The principal reason for establishing a center or institute is to bring into focus the communication, learning, research, or other efforts of faculty, students, and staff interested in an area of study or service not normally offered by a single academic department or program. A center or institute can enhance service and professional development opportunities for students, faculty, and staff; build links with government, industry and community organizations; foster interdisciplinary work; aid in obtaining external support; and complement the instructional program. Affiliation of centers and institutes with the university connotes performance of the activity in the name of and with the endorsement of the university. University centers and institutes promote internal and external recognition of the university's activities, and provide opportunities for students, staff, and faculty to extend the mission of the university.
In general, institutes tend to be larger and more complex organizations than centers, which in turn tend to have more focused missions than institutes. Centers may, for example, be housed administratively under institutes.
II. PROCEDURES FOR OFFICIAL RECOGNITION OF A CENTER OR INSTITUTE
Recognition as a center or institute defines administrative, fiscal, and legal responsibilities of both the university and the organization, thus reducing personal, financial, and legal risks for the associated faculty and for the university. The following course of events is normally expected for a center or institute to obtain official recognition. A. Working proposal development. Normally an officially recognized center or institute is the result of a collaborative proposal from faculty. The founders of a center or institute should begin by meeting with the associate vice president for research (AVPR) to discuss and refine the following concepts:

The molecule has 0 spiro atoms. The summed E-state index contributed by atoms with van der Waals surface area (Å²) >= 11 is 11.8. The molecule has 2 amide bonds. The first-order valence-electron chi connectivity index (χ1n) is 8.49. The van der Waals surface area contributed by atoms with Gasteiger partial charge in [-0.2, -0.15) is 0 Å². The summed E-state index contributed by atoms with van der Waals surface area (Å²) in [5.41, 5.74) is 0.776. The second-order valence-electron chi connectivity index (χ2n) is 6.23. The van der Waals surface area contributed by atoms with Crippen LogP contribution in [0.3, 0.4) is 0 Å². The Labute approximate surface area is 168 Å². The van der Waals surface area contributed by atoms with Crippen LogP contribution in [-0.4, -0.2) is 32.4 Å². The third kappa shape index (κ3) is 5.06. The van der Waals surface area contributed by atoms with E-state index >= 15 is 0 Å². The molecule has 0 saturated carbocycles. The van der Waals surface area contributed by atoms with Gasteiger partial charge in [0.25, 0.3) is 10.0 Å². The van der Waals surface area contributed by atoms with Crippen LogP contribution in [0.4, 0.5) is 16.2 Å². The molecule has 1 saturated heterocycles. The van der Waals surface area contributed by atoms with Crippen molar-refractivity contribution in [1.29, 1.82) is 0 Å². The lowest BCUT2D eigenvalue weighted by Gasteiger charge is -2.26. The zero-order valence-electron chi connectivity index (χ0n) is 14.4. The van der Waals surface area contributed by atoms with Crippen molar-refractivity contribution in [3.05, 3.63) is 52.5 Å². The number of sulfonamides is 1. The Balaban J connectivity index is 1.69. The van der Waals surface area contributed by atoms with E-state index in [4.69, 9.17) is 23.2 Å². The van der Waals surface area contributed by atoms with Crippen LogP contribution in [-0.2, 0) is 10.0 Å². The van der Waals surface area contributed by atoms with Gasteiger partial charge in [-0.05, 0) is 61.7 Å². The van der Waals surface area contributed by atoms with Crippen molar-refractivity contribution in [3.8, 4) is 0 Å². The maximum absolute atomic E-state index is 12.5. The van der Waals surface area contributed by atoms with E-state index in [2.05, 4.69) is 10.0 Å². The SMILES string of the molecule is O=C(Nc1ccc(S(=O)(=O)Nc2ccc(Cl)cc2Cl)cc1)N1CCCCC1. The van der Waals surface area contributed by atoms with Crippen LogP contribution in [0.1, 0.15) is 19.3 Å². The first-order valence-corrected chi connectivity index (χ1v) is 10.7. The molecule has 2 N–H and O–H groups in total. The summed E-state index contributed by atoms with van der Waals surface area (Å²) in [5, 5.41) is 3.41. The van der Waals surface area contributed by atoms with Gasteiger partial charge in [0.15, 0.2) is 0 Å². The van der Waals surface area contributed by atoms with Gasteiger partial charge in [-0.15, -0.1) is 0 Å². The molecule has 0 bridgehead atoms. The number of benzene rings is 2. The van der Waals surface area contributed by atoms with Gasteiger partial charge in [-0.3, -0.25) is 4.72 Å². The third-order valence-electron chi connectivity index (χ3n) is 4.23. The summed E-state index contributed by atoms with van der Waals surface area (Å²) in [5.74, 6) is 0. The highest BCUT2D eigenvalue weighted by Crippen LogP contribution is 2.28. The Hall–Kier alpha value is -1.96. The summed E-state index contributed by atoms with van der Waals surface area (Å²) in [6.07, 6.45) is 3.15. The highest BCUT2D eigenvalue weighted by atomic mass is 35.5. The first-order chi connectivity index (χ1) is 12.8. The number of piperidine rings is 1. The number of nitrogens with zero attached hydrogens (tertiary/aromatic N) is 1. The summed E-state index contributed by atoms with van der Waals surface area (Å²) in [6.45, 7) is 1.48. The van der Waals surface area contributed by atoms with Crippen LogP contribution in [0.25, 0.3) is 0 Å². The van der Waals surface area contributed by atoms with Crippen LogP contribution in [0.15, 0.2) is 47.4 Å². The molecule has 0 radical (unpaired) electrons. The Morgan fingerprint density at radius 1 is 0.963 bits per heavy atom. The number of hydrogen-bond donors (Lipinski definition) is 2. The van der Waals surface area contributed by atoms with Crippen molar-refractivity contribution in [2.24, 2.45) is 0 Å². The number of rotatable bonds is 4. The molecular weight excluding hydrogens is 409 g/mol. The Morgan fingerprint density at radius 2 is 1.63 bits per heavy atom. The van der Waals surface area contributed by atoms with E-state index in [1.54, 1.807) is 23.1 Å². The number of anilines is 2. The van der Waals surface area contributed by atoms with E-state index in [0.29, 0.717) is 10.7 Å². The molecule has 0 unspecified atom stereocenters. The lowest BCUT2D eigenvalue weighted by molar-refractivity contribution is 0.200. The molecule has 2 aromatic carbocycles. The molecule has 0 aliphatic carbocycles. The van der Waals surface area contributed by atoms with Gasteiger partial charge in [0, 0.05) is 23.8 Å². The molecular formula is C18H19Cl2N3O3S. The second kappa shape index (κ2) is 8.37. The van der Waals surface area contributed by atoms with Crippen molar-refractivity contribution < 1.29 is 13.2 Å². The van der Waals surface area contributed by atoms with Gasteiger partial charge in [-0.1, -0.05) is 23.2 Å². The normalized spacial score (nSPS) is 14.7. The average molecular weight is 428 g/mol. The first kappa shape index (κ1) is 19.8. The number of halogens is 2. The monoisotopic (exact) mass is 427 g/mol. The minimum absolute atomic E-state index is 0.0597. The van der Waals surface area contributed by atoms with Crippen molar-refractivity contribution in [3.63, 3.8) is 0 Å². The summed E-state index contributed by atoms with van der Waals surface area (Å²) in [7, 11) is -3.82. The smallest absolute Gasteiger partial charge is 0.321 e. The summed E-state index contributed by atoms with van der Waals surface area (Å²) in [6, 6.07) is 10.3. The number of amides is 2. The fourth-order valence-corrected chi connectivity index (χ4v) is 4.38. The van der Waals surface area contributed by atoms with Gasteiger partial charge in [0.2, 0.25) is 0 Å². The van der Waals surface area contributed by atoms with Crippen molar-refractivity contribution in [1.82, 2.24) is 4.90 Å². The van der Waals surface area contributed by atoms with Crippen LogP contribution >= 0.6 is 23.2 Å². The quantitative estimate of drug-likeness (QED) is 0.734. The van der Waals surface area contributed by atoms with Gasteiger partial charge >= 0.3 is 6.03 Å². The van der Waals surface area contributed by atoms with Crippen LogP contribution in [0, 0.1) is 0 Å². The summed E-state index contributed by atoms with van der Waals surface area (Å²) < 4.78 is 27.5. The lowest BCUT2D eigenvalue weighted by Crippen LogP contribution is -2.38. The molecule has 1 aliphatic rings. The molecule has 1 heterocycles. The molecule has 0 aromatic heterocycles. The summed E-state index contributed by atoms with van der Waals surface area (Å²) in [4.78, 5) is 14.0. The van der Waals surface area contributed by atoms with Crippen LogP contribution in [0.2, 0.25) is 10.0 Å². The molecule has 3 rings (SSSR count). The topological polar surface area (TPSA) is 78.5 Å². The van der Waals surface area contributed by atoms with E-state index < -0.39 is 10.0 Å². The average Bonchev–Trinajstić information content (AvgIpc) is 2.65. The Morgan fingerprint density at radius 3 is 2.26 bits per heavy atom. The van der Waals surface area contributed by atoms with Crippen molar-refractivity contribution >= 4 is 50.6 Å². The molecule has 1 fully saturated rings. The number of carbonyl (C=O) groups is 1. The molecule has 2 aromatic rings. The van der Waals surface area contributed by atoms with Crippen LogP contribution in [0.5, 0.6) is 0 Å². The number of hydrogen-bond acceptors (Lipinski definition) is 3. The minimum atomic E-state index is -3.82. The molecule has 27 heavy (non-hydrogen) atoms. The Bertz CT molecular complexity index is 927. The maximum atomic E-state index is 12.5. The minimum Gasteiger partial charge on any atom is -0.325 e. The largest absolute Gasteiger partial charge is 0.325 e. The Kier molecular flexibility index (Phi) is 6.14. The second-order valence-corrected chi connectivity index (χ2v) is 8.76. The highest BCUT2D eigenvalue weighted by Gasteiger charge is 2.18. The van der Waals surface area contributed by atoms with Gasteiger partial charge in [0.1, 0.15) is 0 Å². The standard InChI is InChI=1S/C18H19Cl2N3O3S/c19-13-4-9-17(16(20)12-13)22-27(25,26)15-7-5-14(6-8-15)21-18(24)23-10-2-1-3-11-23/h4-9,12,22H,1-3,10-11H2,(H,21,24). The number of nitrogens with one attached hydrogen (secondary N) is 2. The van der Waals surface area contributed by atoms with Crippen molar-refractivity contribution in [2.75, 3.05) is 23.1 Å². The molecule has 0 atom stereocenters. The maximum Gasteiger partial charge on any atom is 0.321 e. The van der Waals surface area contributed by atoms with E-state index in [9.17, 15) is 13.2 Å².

- outline the scope of the center or institute,
- describe its relationship to the mission of the institution
- show how the center or institute better serves the needs outlined than the existing departmental, school, or university organization, and
- explore the proposed financial and other support obligations of the university to the center or institute.
a. Why is the new center or institute needed?
b. Why is the present organizational structure not able to accommodate these needs?
a. What activities will the center or institute promote?
b. How does the center's/institute's mission support the mission of the university?
3. Structure and personnel
a. What is the proposed organizational structure of the center or institute?
b. What will be the responsibilities of the center or institute director? Who will be the founding director?
c. Who are the unit's founding members and how does their expertise relate to its purpose?
d. What are the rights, responsibilities, and benefits of membership in the center or institute?
e. Will the center or institute have an advisory board? For what purpose? How will members be selected?
4. Relationship of the center or institute to other university entities
a. Which programs, administrative units, colleges or library, other centers or institutes will be involved in the proposed new center or institute?